Tuesday, 15 June 2010

Thoughts on why bilateral aid doesn't work


I have always tried to avoid writing about international aid – not because it’s a subject without importance but because, frankly, my neighbours in Cullingworth don’t put it in their top ten areas of concern. Indeed, there are plenty of folk out there who believe that charity starts at home. But I sense, in the debate about cuts, an imminent upwelling of righteous anger at the audacity of ordinary people who’d prefer their taxes spent on schools, hospitals and coppers rather than on buying 4X4s for ‘aid workers’ to drive around Africa.

Although to be honest, that’s not where the aid cash goes as the biggest (by far) recipient of UK aid is India (nearly £300 million in 2008). You know, that poor country that owns Jaguar and our steel industry (at least the bits it hasn’t closed down yet). Perhaps we should have sent some of that aid to Redcar instead?

OK, I hear you saying that all this can be fixed, a good government will shift the aid programme away from supporting Britain’s foreign policy to targeted support for the poorest countries. Somehow, I doubt this – the purpose of the aid budget is not to alleviate poverty but to purchase the continued support of the recipient countries (although how much this actually works remains moot). That and bilateral aid programmes continue to distort the development of poor country economies because they are not associated with requirements for policy changes.

It is in this last point that multilateral aid differs as the intervention of the World Bank and IMF is always associated with requirements to change economic policies, develop better legal enforcement structures and perhaps try to collect a few taxes. The aid is still market distorting but it provides the recipient nation with a pathway to better governance. That pathway includes things like ending arbitrary land seizure, repatriating overseas sovereign funds, collecting taxes and repaying (yes, repaying) some of that debt.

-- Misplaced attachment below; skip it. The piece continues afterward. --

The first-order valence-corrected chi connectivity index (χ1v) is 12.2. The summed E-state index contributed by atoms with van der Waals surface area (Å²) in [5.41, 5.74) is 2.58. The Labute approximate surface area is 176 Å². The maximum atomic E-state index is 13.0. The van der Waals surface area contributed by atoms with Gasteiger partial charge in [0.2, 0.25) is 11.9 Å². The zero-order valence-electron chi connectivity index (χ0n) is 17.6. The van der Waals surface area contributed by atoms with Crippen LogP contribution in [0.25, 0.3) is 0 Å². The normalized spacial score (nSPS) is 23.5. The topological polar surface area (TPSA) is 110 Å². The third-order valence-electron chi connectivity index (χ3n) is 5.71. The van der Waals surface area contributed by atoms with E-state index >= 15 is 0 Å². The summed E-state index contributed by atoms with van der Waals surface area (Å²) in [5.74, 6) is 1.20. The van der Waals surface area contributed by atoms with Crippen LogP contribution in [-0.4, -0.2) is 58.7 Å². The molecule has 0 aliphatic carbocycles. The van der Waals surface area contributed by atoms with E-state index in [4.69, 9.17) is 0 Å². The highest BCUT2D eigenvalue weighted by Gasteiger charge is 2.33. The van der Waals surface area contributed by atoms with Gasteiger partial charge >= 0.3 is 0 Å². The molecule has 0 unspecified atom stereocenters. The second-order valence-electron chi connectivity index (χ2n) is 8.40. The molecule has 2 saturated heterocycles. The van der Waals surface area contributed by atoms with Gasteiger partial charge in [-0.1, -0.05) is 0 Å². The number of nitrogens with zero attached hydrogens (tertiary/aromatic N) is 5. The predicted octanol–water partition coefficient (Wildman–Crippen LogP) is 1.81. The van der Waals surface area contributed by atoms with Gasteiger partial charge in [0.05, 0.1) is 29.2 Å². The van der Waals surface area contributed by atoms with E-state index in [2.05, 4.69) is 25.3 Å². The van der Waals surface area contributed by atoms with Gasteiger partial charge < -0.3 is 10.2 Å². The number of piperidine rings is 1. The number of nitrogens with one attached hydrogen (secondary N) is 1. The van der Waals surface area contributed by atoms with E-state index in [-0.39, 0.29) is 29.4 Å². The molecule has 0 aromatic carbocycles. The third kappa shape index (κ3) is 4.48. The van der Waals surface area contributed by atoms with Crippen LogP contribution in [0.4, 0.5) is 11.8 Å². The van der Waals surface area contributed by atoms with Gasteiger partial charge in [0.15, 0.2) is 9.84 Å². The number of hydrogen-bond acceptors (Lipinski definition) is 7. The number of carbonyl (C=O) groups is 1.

But when the donor nation doesn’t like the medicine prescribed it just sidles up to a giver of bilateral aid, reels out its sob story and lo, the aid is forthcoming. And nothing is done to give people property rights, no efforts are made to end graft and governments continue with market distorting programmes of urban food subsidy, price-fixing and nationalisation.

The changes that are beginning – slowly – to improve Africa are happening in spite of aid programmes. In truth aid programmes can actively discourage the development of a strong business culture – why bother developing the necessary infrastructure of a free economy when the aid fairy will drop some cash on you tomorrow? If we worried less about so-called fair trade, social justice and other such nonsense – and concerned ourselves with promoting free markets in Africa then we’d be doing a damn sight more for poor folk than all the billions of bilateral aid money.

But if we’re going to spend that money let’s use it to change things rather than prop up corruption, graft and the old third world disorder.


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